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FCA fines IFA £20k over Keydata advice


The FCA has fined an IFA firm £20,000 over unsuitable advice to invest in Keydata products.

The regulator found that clients of John Joseph Financial Services invested a total of £6.1m in Keydata products between August 2005 and June 2006.

The FCA says the firm failed to adequately diversify clients’ portfolios and failed to disclose the associated risks of this.

The regulator says John Joseph Financial Services also failed to disclose the material risks of investing in Keydata, and in some cases did not disclose the risks at all.

Many of the clients were approaching or in retirement so found it difficult to rebuild their investment portfolios.

The firm was also found to have weak systems and controls, which the FCA says affected fact finding, advising, disclosure of risks, and recording and monitoring of sales.

Since Keydata’s collapse, John Joseph Financial Services has helped clients obtain redress and tried to secure ex gratia payments for clients from the firm’s professional indemnity insurers.

The firm has also set up a group to bring legal action in the US to recover assets for Keydata investors, which is funded at the company’s expense.



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There are 7 comments at the moment, we would love to hear your opinion too.

  1. I wonder whether this advice would have been suitable if Keydata had not collapsed.

    Why did Keydata collapse? Because the FSA failed to do its job properly.

    Why is the FCA now pursuing IFA’s that recommended Keydata? Because they are easy targets and it proves that the FSA was not at fault meaning that someone else picks up the tab.

    Will this fine be used to reduce our FSCS levy? No, because although none of us has been caught we’re all scum doing the same sort of dodgy dealing. If the FCA had more resources (only £0.5bn pa) surely it would catch the rest of us.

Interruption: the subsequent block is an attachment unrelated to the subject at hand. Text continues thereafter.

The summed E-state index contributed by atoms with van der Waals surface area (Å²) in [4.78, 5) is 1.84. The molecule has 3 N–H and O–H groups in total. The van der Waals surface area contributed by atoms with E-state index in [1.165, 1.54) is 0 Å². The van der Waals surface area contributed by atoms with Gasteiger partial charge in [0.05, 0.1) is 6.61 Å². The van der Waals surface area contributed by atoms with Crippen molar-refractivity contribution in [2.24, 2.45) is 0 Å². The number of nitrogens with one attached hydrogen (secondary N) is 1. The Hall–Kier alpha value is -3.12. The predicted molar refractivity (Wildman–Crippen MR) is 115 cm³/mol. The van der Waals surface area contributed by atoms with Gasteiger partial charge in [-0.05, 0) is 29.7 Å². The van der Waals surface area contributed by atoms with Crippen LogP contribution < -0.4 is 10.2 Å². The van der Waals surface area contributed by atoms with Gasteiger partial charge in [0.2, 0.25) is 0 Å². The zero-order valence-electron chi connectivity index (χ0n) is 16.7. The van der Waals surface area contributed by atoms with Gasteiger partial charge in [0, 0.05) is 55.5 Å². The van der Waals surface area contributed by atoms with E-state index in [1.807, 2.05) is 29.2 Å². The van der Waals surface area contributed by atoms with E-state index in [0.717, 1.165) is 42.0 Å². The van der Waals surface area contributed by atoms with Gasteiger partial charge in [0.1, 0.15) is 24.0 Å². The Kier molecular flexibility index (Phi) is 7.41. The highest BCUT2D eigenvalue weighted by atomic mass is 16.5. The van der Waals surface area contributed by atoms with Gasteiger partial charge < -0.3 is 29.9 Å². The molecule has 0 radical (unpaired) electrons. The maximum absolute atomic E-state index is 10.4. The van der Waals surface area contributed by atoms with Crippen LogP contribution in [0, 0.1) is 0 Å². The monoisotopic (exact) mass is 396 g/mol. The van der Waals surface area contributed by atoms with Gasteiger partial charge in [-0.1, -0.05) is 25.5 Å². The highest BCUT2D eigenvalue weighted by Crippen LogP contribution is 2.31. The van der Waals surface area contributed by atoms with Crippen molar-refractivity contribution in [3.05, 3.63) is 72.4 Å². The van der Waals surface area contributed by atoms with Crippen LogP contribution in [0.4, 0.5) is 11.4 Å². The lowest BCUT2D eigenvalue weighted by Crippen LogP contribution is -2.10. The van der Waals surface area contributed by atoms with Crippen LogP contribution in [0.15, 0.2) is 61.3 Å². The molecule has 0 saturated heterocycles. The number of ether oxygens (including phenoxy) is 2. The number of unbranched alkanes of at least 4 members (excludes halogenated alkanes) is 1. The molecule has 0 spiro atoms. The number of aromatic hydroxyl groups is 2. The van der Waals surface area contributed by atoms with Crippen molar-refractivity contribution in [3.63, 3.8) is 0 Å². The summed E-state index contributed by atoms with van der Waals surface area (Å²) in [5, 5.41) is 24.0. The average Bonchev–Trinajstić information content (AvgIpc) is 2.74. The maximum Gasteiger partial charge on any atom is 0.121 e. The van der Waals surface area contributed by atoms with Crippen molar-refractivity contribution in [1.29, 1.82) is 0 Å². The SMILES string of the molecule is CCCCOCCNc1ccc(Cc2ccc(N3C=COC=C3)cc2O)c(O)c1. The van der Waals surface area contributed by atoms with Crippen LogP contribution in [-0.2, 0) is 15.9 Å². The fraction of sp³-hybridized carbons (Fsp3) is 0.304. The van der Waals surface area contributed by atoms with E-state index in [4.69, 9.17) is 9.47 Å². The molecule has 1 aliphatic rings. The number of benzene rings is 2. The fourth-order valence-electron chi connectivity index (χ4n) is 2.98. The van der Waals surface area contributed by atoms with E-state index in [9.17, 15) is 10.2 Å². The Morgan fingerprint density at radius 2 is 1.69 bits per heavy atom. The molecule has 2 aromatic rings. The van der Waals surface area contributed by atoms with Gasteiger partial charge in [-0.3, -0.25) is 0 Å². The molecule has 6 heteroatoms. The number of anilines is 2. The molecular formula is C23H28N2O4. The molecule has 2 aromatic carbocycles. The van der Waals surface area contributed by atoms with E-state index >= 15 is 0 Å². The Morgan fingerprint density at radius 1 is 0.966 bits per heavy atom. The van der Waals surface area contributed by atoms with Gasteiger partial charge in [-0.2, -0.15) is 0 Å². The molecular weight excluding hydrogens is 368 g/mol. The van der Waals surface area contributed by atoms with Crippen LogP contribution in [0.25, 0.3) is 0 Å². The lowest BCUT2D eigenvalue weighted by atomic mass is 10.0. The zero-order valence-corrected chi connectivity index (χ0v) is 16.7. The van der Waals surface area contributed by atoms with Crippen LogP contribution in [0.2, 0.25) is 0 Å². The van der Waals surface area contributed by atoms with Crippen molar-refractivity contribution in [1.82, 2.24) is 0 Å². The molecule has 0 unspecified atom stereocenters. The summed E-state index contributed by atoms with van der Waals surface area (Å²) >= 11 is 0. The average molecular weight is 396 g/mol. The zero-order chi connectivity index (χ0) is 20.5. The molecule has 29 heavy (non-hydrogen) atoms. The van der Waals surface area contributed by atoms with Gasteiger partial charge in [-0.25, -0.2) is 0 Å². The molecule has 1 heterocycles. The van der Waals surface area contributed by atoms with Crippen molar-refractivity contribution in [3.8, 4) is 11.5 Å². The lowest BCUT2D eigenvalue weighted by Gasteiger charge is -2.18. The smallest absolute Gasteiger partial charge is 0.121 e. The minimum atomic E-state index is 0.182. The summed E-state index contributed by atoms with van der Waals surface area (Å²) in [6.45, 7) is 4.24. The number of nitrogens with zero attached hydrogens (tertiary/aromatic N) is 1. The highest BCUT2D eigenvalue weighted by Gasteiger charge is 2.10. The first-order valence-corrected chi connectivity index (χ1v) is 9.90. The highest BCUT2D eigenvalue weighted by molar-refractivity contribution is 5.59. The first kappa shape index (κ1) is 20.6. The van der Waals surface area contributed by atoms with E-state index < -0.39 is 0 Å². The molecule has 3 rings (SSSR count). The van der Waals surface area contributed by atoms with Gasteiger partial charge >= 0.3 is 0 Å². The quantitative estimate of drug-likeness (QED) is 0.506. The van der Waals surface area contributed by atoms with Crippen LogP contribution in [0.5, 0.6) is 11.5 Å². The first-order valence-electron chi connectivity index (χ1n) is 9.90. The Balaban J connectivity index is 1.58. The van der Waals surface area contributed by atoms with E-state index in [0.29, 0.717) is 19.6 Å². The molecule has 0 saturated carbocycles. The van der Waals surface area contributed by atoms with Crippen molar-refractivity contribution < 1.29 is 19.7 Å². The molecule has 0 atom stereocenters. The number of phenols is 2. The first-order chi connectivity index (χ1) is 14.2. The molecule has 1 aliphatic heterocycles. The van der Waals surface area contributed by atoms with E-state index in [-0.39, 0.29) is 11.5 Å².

Shameful, utterly unfair, unjust and shameful.

  2. Just to say I agree with Soren Lorenson’s previous comments. The actions of the regulator have, indeed, been shameful.

  3. Cant believe that there is nobody out there that is intelligent and resourceful enough to actually challenge the findings and lock horns. Its so sad that the community gets a kicking because they failed in their duties in the first place.

  4. Why was JJFS picked on? They no doubt had to pay a hefty ransom to the FSCS facilitated by those bandits Herbert Smith. Many of us who stumped up regarded this as a fine. Now the regulator has added insult to injury.

    Soren has put the other points most succinctly.

  5. Perhaps those of us who stand up and say what they believe have reason to fear

    • Now that statement, right there, Alan is absolutely correct, and exactly the outcome the regulator is striving for and at least maintaining.
      Its a good thing (from my minds eye) you and a good few like you don’t scare to easily ?

  6. Well, we may well find out pretty soon the rights and wrongs of the affair – the court action in the US on behalf of SLS Capital investors may well yield an outcome soon and the Keydata Directors have their first day at the Upper Tribunal (Financial Services) on 14th January (which will focus in part upon The FSA/FCA’s actions as regards Lifemark). If SLS investors (now largely represented by the FSCS to whom many claimants assigned their rights) receive all of their money back (possibly plus damages) and the FSA/FCA are found to be at fault (at least in part) for the collapse of Lifemark, the ramifications for IFAs (and their PI insurers) caught up in this affair are intriguing to say the least!

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